[Smt-talk] "Neighboring" 6/4 Chords

Olli Väisälä ovaisala at siba.fi
Tue Oct 4 00:47:14 PDT 2011

Dmitri wrote:

> I know Donna wasn't directly meaning to engage my ideas, but I just  
> wanted to clarify that I am motivated by a different view.  For me,  
> the notion of embellishment plays no obvious, first-order role in  
> explaining why certain 6/4 formations are used.
> Here's a simple way to understand the point:
> 	1. Ask yourself which root progressions X-Y-X are common in  
> ordinary tonal harmony, where Y is a fourth above X.
> 	2. Ask yourself which "neighboring 6/4 progressions" are common:  
> A5/3->B6/4->A5/3, where A and B share the same bass.
> The answer to question #1 is "I->IV->I and V->I->V".
> The answer to question #2 is "I->IV6/4->I and V->I6/4->V."
> I am struck by the similarity between the two answers, which I take  
> to imply that the explanation for these common "neighboring 6/4"  
> formations is harmonic rather than contrapuntal.  Roughly speaking:  
> these 6/4 formations are common because the underlying progressions  
> are themselves very common.  Certainly, it does not seem like the  
> contrapuntal "neighboring" (or "embellishing") role over-rides the  
> pre-existing harmonic constraints, otherwise we could expect  
> progressions like ii->V6/4->ii.  These are vanishingly rare in the  
> literature.

But what, exactly, do you mean by stating that the explanation is  
"harmonic rather than contrapuntal"? Certainly there are crucial  
contrapuntal constraints for the use of 6/4 chords, the essential  
reason for which is the dissonance of the fourth. Obviously we cannot  
just take any common harmonic progression and arbitrarily invert  
chords to 6/4s (like I–VI6/4–IV6/4–V–I6/4). The use of the fourth in  
6/4 chords is regulated by similar voice-leading principles than  
dissonances in general. In my view, the labels "neighboring" and  
"passing" are indispensible for describing these principles, both in  
scholarly discussion and elementary instruction.

It would be more plausible to state that we need both harmonic and  
contrapuntal principles for explaining the use of 6/4 chords. The  
dissonant fourth has to be treated according to the general norms of  
dissonance treatment, that is, as a passing or neighboring tone if it  
is in an unaccented position. However, as Dmitri points out, not all  
6/4 progressions permitted by this principle are common in practice,  
and it is plausible to propose that the explanation for this lies in  
harmonic relationships. Typically, the explanation of musical  
practices requires allowing for several complementary principles, and  
it is often meaningless to argue which is primary or "pre- 
existing" (which, of course, you did not mean in the historical  
sense). In the present case, however, I would suggest a simple  
thought experiment. Suppose we encountered an instance of the rarer  
neighboring-6/4 formations such as II–V6/4–II or VI–II6/4–VI (in  
major). While we might recognize its rarity, we would have no  
difficulty in grasping its syntactic organization. On the other hand,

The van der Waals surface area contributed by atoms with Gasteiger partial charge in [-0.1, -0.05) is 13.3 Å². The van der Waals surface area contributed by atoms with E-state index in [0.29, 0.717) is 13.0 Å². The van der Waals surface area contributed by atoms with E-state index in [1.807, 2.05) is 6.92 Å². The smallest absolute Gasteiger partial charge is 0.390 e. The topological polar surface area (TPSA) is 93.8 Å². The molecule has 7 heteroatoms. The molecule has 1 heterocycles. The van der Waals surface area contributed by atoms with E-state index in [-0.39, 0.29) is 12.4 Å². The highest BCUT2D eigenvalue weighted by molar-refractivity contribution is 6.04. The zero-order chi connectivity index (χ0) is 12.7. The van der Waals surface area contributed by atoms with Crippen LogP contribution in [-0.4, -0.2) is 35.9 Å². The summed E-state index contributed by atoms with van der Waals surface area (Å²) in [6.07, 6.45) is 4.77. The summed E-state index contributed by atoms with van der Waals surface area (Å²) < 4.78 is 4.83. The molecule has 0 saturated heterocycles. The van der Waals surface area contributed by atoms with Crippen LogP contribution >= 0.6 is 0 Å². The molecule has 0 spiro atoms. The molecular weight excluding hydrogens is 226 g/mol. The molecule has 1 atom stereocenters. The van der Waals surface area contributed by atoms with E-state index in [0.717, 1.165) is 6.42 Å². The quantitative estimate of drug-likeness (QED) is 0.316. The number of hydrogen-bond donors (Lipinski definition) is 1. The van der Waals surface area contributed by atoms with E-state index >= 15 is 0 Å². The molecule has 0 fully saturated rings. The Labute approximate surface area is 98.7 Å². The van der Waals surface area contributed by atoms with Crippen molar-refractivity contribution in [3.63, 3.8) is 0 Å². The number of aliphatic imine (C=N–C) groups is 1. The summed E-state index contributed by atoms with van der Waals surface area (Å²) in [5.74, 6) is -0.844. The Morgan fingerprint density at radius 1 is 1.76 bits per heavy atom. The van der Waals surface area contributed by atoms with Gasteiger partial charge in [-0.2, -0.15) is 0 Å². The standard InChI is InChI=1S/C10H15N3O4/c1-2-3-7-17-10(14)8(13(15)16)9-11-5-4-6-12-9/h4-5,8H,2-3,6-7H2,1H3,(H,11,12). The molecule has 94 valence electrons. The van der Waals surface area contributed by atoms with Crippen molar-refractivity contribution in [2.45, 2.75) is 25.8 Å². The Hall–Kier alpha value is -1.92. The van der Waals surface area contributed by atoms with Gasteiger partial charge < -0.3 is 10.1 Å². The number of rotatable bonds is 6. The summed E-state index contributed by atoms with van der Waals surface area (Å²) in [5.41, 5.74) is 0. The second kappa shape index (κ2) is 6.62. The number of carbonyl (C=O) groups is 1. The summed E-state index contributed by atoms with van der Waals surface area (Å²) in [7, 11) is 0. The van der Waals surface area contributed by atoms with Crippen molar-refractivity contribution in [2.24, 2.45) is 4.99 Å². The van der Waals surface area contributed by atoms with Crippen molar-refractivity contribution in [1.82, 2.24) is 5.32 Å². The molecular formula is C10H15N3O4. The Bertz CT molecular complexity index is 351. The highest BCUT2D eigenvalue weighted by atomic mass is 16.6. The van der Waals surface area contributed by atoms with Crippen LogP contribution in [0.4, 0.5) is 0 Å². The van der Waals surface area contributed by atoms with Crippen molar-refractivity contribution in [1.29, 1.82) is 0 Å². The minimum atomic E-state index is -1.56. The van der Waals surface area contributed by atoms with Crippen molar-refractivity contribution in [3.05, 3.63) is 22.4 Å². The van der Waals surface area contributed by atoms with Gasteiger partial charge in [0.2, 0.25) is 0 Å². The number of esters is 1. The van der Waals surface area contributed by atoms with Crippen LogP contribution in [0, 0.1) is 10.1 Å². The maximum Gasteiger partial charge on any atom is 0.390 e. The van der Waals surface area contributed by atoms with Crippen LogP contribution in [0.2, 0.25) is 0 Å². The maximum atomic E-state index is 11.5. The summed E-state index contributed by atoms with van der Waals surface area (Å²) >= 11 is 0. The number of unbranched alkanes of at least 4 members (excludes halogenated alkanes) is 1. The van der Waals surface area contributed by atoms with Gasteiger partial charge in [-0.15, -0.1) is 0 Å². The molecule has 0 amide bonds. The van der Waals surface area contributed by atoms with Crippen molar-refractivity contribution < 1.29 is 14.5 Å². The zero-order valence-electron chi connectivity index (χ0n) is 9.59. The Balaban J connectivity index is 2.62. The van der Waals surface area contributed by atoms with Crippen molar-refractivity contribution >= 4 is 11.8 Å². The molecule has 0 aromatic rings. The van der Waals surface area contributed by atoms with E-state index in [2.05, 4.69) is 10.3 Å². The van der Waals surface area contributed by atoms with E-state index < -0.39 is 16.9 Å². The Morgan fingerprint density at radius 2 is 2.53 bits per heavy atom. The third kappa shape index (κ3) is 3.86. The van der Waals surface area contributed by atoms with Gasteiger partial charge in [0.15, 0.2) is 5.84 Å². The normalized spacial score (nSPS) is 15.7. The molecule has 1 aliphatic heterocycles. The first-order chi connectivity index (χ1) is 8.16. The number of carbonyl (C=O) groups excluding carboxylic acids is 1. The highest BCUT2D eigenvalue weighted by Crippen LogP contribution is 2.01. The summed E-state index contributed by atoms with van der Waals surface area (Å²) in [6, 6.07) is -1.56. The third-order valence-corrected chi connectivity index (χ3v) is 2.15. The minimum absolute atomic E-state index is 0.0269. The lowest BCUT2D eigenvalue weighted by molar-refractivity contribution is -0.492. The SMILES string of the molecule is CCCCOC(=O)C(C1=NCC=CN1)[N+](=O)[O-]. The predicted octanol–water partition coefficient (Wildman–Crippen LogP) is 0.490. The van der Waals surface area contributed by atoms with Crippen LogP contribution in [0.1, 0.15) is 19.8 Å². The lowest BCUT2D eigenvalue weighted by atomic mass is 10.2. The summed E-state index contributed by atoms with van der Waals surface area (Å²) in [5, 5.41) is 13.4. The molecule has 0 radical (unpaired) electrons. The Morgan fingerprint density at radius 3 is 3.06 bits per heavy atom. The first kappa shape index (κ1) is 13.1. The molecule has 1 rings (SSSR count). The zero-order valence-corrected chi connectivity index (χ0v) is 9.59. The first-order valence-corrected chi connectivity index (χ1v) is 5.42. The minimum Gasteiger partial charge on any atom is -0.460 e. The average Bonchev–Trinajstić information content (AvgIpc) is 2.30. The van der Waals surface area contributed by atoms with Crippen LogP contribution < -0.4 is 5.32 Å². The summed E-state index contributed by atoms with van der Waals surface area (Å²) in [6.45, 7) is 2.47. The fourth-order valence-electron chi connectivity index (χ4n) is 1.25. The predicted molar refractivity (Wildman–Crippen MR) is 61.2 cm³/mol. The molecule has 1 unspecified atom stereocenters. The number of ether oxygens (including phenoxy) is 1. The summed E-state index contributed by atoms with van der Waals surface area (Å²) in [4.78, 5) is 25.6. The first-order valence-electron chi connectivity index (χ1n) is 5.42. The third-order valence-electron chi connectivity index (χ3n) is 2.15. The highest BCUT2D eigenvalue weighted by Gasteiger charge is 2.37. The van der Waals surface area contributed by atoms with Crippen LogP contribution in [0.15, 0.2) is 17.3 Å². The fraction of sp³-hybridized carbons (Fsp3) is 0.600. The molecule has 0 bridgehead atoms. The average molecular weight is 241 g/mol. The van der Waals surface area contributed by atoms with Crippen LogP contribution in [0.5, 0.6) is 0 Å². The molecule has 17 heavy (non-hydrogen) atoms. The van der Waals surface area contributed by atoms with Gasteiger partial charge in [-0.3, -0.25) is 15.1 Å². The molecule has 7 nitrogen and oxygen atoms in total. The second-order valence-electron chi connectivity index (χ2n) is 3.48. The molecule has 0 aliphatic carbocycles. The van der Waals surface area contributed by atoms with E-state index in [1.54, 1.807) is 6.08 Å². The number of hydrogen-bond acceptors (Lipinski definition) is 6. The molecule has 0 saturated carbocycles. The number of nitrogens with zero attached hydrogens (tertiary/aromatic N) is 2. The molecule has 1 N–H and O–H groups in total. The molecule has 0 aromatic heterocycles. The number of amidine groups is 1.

a formation such as I–VI6/4–IV6/4–V–I6/4 would sound simply  
incoherent or incorrect syntactically. For those who share these  
intuitions about syntactic coherence, there is some reason to  
emphasize the contrapuntal (dissonance treatment) factor in  
explaining the use of 6/4 chords.

Whether the commonness [is there such a word?] of I–IV6/4–I and V– 
I6/4–V and the rarity of II–V6/4–II etc. should be explained on the  
basis of harmonic relationships is another question. At least, other  
factors also seem to be involved. First of all, the tonic and the  
dominant are, in general, the most significant and most commonly  
embellished harmonies, which suffices to explain that I–IV6/4–I and V– 
I6/4–V, and the corresponding root-position progressions, occur more  
frequently than other similar neighboring progressions. Second, all  
these progressions involve at least one half-step neighboring motion,  
which makes voice leading more effective than in II–V6/4–II or II–V– 
II (which is only possible in major in the first place). Hence the  
"the similarity between the two answers" to Dmitri's questions by no  
means necessarily points to a purely harmonic explanation, but is  
partly explained by a common underlying factor (the general  
significance of I and V) and partly, it would seem, also by voice- 
leading preferences.

What is written above does not help much to explain the original  
question in this thread. Why does I–V6/4–I occur so rarely, even  
though the progression would seem correct in both harmonic and  
contrapuntal terms? The previous mails contain several valuable  
points, the multitude of which helps to remind us that for questions  
about compositional practice we should not expect to find simple  
explanations, based on a single factor alone, since successful  
compositional solutions usually combine several desirable features.  
For what it's worth, however, here is a summary of the factors that I  
find most crucial in this case: First, passing motion is a more  
effective and fundamental way of dissonance treatment than  
neighboring motion; therefore I–V6/4–I6 arises more readily than I– 
V6/4–I. Second, for a bass line ^1–^2–^1 there is a very effective  
harmonization in I–V4/3–I (or I–VII6–I) involving parallel tenths;  
hence no need to use a neighboring V6/4 easily arises. Third,  
neighboring chords involving only upper-voice motions are much less  
weighty in character than those involving the bass; therefore I–IV6/4– 
I arises more readily than I–V6/4–I.

Olli Väisälä
Sibelius Academy
ovaisala at siba.fi

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